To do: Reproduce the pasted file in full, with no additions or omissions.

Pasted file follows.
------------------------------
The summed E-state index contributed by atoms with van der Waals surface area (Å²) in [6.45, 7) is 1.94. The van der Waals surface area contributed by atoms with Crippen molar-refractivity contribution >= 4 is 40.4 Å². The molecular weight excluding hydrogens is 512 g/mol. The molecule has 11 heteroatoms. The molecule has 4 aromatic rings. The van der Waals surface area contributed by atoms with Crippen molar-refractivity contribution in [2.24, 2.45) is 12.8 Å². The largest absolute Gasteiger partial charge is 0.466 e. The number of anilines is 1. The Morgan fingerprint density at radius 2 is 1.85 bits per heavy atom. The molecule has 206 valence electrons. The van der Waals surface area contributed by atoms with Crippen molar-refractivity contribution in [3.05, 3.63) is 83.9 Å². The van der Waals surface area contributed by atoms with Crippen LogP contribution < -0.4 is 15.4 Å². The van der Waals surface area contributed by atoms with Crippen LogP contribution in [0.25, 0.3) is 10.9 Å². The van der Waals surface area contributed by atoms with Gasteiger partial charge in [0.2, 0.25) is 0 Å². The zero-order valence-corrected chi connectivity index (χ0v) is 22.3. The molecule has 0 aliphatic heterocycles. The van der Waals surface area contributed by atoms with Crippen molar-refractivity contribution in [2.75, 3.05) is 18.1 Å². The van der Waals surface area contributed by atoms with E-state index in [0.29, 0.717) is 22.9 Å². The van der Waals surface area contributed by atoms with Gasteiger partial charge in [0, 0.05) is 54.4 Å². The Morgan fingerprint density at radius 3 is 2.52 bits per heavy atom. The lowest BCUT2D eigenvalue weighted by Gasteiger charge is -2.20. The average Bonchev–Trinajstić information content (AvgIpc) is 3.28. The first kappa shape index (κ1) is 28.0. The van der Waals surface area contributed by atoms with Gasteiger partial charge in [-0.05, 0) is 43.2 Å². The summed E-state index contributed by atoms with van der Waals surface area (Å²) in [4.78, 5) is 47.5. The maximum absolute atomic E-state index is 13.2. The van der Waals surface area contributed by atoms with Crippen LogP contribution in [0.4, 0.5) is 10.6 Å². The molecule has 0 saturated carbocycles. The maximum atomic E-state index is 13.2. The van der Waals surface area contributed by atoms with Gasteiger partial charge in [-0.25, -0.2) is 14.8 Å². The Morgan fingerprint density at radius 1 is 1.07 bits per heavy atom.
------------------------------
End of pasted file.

The summed E-state index contributed by atoms with van der Waals surface area (Å²) in [6.45, 7) is 1.94. The van der Waals surface area contributed by atoms with Crippen molar-refractivity contribution >= 4 is 40.4 Å². The molecular weight excluding hydrogens is 512 g/mol. The molecule has 11 heteroatoms. The molecule has 4 aromatic rings. The van der Waals surface area contributed by atoms with Crippen molar-refractivity contribution in [2.24, 2.45) is 12.8 Å². The largest absolute Gasteiger partial charge is 0.466 e. The number of anilines is 1. The Morgan fingerprint density at radius 2 is 1.85 bits per heavy atom. The molecule has 206 valence electrons. The van der Waals surface area contributed by atoms with Crippen molar-refractivity contribution in [3.05, 3.63) is 83.9 Å². The van der Waals surface area contributed by atoms with Crippen LogP contribution < -0.4 is 15.4 Å². The van der Waals surface area contributed by atoms with Crippen LogP contribution in [0.25, 0.3) is 10.9 Å². The van der Waals surface area contributed by atoms with Gasteiger partial charge in [0.2, 0.25) is 0 Å². The zero-order valence-corrected chi connectivity index (χ0v) is 22.3. The molecule has 0 aliphatic heterocycles. The van der Waals surface area contributed by atoms with Crippen molar-refractivity contribution in [2.75, 3.05) is 18.1 Å². The van der Waals surface area contributed by atoms with E-state index in [0.29, 0.717) is 22.9 Å². The van der Waals surface area contributed by atoms with Gasteiger partial charge in [0, 0.05) is 54.4 Å². The Morgan fingerprint density at radius 3 is 2.52 bits per heavy atom. The lowest BCUT2D eigenvalue weighted by Gasteiger charge is -2.20. The average Bonchev–Trinajstić information content (AvgIpc) is 3.28. The first kappa shape index (κ1) is 28.0. The van der Waals surface area contributed by atoms with Gasteiger partial charge in [-0.05, 0) is 43.2 Å². The summed E-state index contributed by atoms with van der Waals surface area (Å²) in [4.78, 5) is 47.5. The maximum absolute atomic E-state index is 13.2. The van der Waals surface area contributed by atoms with Crippen LogP contribution in [0.4, 0.5) is 10.6 Å². The molecule has 0 saturated carbocycles. The maximum atomic E-state index is 13.2. The van der Waals surface area contributed by atoms with Gasteiger partial charge in [-0.25, -0.2) is 14.8 Å². The Morgan fingerprint density at radius 1 is 1.07 bits per heavy atom.